By Chris Lane
By Jeff Balke
By Aaron Reiss
By Angelica Leicht
By Dianna Wray
By Aaron Reiss
By Camilo Smith
By Craig Malisow
"But I hadn't ruled on it, so you had no way of knowing" if it would be granted, Stricklin told him. Then Haseman said he'd been preoccupied with the "new case" involving the search warrant.
"So we're over five years old in this case," the judge said. "Now, what could any new case possibly have to do with a November of '96 case?"
"It doesn't, Judge."
Next, Haseman attempted the argument that, well, he wanted to see if a trial could be avoided by trying to work out a resolution -- apparently a plea agreement.
Blumrosen said that was nonsense and the actions were flagrant. He had records of his calls and letters that had been ignored by the prosecution, which wasn't even discussing the case. "We've been asking for discovery, begging for discovery," he said.
Stricklin stared at the lawyers in silence. He had been a veteran of the D.A.'s office -- he knew instantly when either side was putting up smoke screens.
The trial would go forward. Haseman, he ruled, could present any evidence and call any witnesses that he'd furnished to the defense by the discovery deadline. Which meant the prosecutor had no evidence or witnesses.
The next day, the case suddenly disappeared. The formal dismissal notice didn't list the reason as prosecutorial forgetfulness, vendetta, harassment or even inadequate evidence. Haseman had checked only the box marked "other," along with a noble handwritten explanation: "New Investigation Pending."
"We obtained what we believe is much better evidence," Haseman says later, when asked to explain. "Basically, in our prosecutorial discretion, we decided to hang our hat on this investigation rather than pursue the other charges."
Defendants often display exuberance after dismissals. But after five years of fighting, Walter and Pam had only momentary relief. Pam's first question to Blumrosen said it all: "Should I get a no-arrest bond for Walter? I don't want them taking him back to jail without his medication."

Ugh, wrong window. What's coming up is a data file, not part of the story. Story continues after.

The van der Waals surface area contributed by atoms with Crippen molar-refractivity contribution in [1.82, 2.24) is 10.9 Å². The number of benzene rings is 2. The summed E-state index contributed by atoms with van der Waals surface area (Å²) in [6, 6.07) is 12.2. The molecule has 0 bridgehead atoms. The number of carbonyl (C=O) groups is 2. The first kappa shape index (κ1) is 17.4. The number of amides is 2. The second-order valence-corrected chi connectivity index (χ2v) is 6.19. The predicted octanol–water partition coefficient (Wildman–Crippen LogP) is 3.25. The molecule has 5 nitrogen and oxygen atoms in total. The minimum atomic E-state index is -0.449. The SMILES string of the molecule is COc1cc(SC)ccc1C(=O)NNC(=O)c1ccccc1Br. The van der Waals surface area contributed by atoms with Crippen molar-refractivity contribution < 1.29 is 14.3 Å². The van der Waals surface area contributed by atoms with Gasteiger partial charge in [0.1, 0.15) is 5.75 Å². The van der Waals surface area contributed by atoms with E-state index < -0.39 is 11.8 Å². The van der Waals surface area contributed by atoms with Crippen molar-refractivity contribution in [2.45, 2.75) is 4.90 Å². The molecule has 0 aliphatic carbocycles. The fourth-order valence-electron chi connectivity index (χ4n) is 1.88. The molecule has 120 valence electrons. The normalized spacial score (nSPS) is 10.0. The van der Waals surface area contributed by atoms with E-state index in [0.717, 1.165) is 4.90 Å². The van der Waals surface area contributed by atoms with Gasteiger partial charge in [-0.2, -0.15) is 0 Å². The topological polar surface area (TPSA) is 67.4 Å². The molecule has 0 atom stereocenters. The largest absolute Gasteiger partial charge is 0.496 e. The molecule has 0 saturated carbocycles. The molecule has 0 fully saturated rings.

Walter Bazarsky, still walking slowly from the stroke, goes by the hand-painted B&B sign and into shouts of welcome from workers. They rub their hands across their shirts or trousers, removing what grime they can before shaking his hand or hugging him.
He looks bewildered at first. On this first day back, a grin gives way to a smile, then a teeth-baring laugh that the laborers share.
Inside the cramped office, Pam still works to reconstruct the business records hauled away in the raid. Son Bobby, after the death of Kathy, has remarried and is preparing for an overdue honeymoon. And Pam will soon be taking off on afternoons to shuttle the toddlers to day care.
Bazarsky is back in his special world of truck exhaust and yelling workers, all moving to the rhythm of a beeping forklift, across this stark backdrop of gray dirt, drab dustbins and semiorganized debris. Metal shards scattered along the ground light up like glitter in the sunshine.
In this setting, Bazarsky makes a convincing argument that he was an environmentalist long before it was fashionable. That tons of junked metal, otherwise headed to illegal dumps or landfills, has been reborn through his recycling business. That he was creating watertight storage containers long before any agency required them.
The optimism hides what may lie ahead. The renewal of the salvage license was delayed -- city workers said police had pulled the file. Some customers called, because investigators had been asking questions; they didn't want to be pulled into the fight.
Five years. Eight charges. Two trials. A not-guilty verdict and dismissals. Officials, defending their crusade to spare taxpayers the cleanup costs, have used more than $100,000 in public funds pursuing supposed justice for a few gallons of oily water.
The justification? Sergeant Walsh alludes to upcoming grand jury action regarding the search warrant testing. So does Haseman, as if yet another indictment were the ultimate answer against these mom-and-pop proprietors of the last four decades.
"We certainly aren't trying to get Mr. Bazarsky or his company because of anything that happened in the past," the prosecutor explains.
"Overall, citizens of Harris County can be proud of the job we are doing," Haseman concludes. As for priorities, the goal is "to prosecute every case that comes in, no matter how small it might be," he says. "Because to someone, it is a big case."
In this case, a someone named Walter Bazarsky.